Why Nextflow?

The rise of big data has made it increasingly necessary to be able to analyze and perform experiments on large datasets in a portable and reproducible manner. Parallelization and distributed computing are the best ways to tackle this challenge, but the tools commonly available to computational scientists often lack good support for these techniques, or they provide a model that fits poorly with the needs of computational scientists and often require knowledge of complex tools and APIs. Nextflow was created to address these challenges.

The Nextflow language is inspired by the Unix philosophy, in which many simple command line tools can be chained together into increasingly complex tasks. Similarly, a Nextflow script consists of composing many simple processes into increasingly complex pipelines. Each process executes a given tool or scripting language, and by specifying the process inputs and outputs, Nextflow coordinates the execution of tasks for you.

The Nextflow runtime integrates with many popular execution platforms (HPC schedulers, cloud providers) and software tools (Git, Docker, Conda), allowing you to fully describe a computational pipeline with all of its dependencies and run it in nearly any environment – write once, run anywhere.

Processes and channels

In practice a Nextflow pipeline script is made by joining together different processes. Each process can be written in any scripting language that can be executed by the Linux platform (Bash, Perl, Ruby, Python, etc.).

Processes are executed independently and are isolated from each other, i.e. they do not share a common (writable) state. The only way they can communicate is via asynchronous FIFO queues, called channels in Nextflow.

Any process can define one or more channels as input and output. The interaction between these processes, and ultimately the pipeline execution flow itself, is implicitly defined by these input and output declarations.

A Nextflow script looks like this:

// Script parameters
params.query = "/some/data/sample.fa"
params.db = "/some/path/pdb"

process blastSearch {
  path query
  path db

  path "top_hits.txt"

  blastp -db $db -query $query -outfmt 6 > blast_result
  cat blast_result | head -n 10 | cut -f 2 > top_hits.txt

process extractTopHits {
  path top_hits
  path db

  path "sequences.txt"

  blastdbcmd -db $db -entry_batch $top_hits > sequences.txt

workflow {
  def query_ch = Channel.fromPath(params.query)
  blastSearch(query_ch, params.db)
  extractTopHits(blastSearch.out, params.db).view()

The above example defines two processes. Their execution order is not determined by the fact that the blastSearch process comes before extractTopHits in the script (it could also be written the other way around). Instead, execution order is determined by their dependenciesextractTopHits depends on the output of blastSearch, so blastSearch will be executed first, and then extractTopHits.

When the workflow is started, it will create two processes and one channel (query_ch) and it will link all of them. Both processes will be started at the same time and they will listen to their respective input channels. Whenever blastSearch emits a value, extractTopHits will receive it (i.e. extractTopHits consumes the channel in a reactive way).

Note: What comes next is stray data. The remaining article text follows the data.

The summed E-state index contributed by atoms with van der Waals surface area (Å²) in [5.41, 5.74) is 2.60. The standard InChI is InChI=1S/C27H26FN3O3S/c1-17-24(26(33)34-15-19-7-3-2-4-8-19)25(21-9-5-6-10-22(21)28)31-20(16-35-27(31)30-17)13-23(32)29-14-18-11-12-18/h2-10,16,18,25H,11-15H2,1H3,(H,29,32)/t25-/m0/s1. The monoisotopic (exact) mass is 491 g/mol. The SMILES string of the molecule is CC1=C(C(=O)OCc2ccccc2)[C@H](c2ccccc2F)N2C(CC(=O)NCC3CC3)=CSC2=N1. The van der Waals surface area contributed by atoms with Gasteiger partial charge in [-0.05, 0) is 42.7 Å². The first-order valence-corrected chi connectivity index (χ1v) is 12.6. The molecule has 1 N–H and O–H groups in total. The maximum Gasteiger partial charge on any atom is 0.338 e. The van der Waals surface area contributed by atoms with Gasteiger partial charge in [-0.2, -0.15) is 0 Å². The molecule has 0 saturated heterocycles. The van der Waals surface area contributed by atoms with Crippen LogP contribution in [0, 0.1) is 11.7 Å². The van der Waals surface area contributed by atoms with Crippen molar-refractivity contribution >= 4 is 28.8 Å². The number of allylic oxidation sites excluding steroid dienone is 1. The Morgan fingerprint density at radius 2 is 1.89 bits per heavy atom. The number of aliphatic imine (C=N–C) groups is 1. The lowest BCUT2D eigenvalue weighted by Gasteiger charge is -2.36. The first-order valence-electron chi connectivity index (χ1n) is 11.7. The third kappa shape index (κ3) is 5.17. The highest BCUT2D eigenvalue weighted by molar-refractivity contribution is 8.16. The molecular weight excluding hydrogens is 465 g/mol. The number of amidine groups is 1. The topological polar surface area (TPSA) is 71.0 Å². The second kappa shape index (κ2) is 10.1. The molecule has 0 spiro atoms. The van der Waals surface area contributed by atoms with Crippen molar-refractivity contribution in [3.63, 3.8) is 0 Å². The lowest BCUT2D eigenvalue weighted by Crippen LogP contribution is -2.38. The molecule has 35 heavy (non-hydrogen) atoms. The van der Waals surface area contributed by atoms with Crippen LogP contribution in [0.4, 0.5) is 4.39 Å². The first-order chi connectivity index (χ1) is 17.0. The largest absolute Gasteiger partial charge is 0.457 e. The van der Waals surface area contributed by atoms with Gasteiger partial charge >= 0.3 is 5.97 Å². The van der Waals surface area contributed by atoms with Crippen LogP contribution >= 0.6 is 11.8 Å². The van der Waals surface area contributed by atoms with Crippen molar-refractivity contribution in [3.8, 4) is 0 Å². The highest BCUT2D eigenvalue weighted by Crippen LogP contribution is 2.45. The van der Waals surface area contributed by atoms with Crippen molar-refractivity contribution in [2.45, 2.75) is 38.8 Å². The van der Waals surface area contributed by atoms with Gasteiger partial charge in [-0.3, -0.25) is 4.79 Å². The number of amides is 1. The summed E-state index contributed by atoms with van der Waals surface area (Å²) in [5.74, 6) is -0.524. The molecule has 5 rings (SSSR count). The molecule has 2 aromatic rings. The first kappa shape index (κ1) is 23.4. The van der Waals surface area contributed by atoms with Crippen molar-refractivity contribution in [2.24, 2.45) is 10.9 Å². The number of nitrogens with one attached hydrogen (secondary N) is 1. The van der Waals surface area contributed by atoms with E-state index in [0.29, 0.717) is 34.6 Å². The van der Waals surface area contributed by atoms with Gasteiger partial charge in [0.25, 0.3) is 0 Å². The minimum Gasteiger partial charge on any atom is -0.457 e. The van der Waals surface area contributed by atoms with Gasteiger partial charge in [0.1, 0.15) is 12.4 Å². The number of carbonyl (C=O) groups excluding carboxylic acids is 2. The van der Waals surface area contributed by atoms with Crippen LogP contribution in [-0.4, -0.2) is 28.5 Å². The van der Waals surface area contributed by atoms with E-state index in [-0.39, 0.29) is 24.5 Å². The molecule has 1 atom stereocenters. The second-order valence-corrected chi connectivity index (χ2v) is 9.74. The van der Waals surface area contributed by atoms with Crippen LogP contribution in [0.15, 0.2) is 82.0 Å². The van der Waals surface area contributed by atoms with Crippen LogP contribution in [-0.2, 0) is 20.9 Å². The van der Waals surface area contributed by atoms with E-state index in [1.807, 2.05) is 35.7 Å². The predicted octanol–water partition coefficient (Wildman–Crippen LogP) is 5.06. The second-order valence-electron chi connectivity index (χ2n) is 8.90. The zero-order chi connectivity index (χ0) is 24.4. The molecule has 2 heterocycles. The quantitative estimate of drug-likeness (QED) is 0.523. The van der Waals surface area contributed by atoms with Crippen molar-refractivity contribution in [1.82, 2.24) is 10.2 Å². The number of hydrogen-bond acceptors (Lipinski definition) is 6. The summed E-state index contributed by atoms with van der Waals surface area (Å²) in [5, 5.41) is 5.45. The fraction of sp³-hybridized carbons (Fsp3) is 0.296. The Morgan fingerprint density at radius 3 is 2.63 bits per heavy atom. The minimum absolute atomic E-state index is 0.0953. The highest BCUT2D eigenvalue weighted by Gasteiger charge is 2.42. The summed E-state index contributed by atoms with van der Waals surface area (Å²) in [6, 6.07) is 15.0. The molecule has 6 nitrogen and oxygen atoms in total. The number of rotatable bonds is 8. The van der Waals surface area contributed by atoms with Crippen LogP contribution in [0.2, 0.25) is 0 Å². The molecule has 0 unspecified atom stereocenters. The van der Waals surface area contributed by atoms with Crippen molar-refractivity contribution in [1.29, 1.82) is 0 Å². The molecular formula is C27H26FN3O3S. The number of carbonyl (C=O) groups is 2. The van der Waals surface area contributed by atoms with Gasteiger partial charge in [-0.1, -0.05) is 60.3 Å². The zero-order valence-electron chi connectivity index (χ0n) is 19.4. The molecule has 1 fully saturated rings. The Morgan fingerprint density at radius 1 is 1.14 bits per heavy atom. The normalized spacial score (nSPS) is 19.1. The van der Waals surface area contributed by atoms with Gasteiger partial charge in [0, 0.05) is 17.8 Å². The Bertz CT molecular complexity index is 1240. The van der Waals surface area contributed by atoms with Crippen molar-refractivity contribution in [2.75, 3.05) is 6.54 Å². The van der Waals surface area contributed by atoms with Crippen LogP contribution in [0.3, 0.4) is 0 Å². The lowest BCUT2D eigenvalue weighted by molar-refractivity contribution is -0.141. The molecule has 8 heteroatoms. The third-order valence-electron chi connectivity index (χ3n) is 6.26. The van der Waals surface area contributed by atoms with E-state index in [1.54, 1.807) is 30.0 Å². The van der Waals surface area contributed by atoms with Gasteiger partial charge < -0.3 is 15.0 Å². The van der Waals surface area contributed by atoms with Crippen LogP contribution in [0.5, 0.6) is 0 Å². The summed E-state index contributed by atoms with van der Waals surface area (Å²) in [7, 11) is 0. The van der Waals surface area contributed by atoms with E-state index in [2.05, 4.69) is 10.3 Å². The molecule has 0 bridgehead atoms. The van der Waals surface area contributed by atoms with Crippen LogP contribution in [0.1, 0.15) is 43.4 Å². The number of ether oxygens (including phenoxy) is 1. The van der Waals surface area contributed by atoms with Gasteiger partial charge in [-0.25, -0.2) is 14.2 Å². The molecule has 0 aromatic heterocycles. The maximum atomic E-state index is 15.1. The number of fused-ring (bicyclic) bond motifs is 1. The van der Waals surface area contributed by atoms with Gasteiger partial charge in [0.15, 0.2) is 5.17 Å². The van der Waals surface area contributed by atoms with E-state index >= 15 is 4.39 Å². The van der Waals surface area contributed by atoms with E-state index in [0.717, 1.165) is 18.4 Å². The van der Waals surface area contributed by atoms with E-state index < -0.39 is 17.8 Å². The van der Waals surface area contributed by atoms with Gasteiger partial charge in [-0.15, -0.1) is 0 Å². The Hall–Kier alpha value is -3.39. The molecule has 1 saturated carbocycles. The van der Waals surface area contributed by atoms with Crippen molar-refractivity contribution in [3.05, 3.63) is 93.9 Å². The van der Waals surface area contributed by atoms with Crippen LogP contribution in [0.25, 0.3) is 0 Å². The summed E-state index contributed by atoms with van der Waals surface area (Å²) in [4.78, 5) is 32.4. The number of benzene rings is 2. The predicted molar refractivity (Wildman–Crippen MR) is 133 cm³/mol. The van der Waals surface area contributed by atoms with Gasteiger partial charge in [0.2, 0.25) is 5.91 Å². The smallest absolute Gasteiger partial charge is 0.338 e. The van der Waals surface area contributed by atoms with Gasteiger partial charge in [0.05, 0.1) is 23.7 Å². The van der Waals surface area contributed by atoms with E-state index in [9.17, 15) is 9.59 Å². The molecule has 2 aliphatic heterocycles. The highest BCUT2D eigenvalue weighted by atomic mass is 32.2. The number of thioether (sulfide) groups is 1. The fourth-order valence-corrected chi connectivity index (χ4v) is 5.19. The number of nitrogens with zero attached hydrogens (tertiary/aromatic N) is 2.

Read the Channel and Process sections to learn more about these features.

Execution abstraction

While a process defines what command or script has to be executed, the executor determines how that script is actually run on the target system.

If not otherwise specified, processes are executed on the local computer. The local executor is very useful for pipeline development and testing purposes, but for real world computational pipelines an HPC or cloud platform is often required.

In other words, Nextflow provides an abstraction between the pipeline’s functional logic and the underlying execution system. Thus it is possible to write a pipeline once and to seamlessly run it on your computer, a grid platform, or the cloud, without modifying it, by simply defining the target execution platform in the configuration file.

The following batch schedulers are supported:

The following cloud platforms are supported:

Read the Executors to learn more about the Nextflow executors.

Scripting language

Nextflow is designed to have a minimal learning curve, without having to pick up a new programming language. In most cases, users can utilise their current skills to develop Nextflow workflows. However, it also provides a powerful scripting DSL.

Nextflow scripting is an extension of the Groovy programming language, which in turn is a super-set of the Java programming language. Groovy can be considered as Python for Java in that it simplifies the writing of code and is more approachable.

Read the Scripts section to learn about the Nextflow scripting language.

Configuration options

Pipeline configuration properties are defined in a file named nextflow.config in the pipeline execution directory.

This file can be used to define which executor to use, the process’s environment variables, pipeline parameters etc.

A basic configuration file might look like this:

process {
  executor = 'sge'
  queue = 'cn-el6'

Read the Configuration section to learn more about the Nextflow configuration file and settings.